Calcutta, April 28: Stung by the praise heaped on the Election Commission for holding a “free, fair and peaceful” election, the CPM struck back today to claim that it was always so in Bengal.
A day after the third phase of polls in Calcutta and North and South 24-Parganas, which, like the first two, went off without an incident and a complaint, former chief minister Jyoti Basu said: “Since 1977, all elections in Bengal have been free and fair, thanks to the tradition of environment of political independence and multiple choices.”
The CPM leadership met today to discuss the conduct of polls and its assessment of the likely popular response.
“Not a single election in Bengal since 1977, be it to Parliament, Assembly or civic or panchayat bodies, could be said to have been unfair, manipulated or violent,” Basu said.
Suggestions of unfair and violent elections will hurt Basu more as most polls since 1977 were held under his administration.
Always high in Bengal, turnouts have been even larger in this election, for which the commission has claimed credit, though the CPM has also been saying that it was its stronger mobilisation effort which brought more people to polling booths.
Revised figures issued today showed polling in Calcutta at 62.49 per cent, in South 24-Parganas 80.28 and in North 82.82.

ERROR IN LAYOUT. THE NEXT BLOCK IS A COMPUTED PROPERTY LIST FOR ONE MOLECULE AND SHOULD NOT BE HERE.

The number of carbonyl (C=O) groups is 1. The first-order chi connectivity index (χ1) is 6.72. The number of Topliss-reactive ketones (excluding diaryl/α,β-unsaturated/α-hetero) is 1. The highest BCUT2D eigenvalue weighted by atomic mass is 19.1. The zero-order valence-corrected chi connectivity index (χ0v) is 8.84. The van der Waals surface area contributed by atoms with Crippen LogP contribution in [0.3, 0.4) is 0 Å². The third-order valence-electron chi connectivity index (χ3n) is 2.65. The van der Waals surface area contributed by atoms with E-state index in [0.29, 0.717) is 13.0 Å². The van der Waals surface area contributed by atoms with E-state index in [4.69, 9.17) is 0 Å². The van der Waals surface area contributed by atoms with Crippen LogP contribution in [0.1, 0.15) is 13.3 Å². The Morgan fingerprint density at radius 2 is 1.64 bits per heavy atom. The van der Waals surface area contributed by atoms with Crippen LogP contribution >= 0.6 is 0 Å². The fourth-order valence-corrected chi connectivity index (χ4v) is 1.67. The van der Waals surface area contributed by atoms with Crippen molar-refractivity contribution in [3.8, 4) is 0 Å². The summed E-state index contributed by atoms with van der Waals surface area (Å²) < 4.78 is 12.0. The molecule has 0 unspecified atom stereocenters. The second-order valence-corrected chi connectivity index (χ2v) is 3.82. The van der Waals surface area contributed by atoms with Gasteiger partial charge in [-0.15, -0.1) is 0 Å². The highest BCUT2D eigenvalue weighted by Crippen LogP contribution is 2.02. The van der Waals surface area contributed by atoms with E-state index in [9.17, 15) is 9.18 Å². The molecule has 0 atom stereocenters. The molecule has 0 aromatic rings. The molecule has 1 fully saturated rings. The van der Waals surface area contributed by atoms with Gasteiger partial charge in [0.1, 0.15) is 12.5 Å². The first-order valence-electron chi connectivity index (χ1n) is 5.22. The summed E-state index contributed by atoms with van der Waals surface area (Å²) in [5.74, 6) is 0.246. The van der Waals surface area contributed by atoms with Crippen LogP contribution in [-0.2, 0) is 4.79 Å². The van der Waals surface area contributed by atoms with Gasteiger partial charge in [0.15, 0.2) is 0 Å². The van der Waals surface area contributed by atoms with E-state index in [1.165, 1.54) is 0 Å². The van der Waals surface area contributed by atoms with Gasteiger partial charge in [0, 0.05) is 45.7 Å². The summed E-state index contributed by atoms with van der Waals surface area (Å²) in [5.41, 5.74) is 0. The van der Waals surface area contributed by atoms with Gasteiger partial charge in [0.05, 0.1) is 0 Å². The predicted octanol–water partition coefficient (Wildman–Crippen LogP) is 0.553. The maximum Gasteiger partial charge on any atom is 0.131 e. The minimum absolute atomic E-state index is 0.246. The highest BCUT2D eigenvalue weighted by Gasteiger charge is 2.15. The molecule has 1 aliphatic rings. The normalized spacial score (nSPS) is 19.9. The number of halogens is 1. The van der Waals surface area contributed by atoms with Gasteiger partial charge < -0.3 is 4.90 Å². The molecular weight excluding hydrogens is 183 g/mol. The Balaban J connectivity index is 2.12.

Public support for the commission has been vocal, particularly so yesterday. Deputy election commissioner Anand Kumar was openly congratulated by voters and the wide publicity has touched a raw nerve in the CPM.
Basu told The Telegraph: “I do not understand how a particular EC is being singled out for praise, forgetting that all previous ECs certified elections in Bengal as free and fair.”
The former chief minister then did the unthinkable, bringing Mamata Banerjee in to certify the Left’s record. “Mamata had to admit after the 2001 Assembly election that it was free and fair. For she had flashed the V-sign and asked journalists to be ready to meet her at Writers’ Buildings,” Basu said.
“Could she have made this assertion if she had not been convinced of the quality of that election'”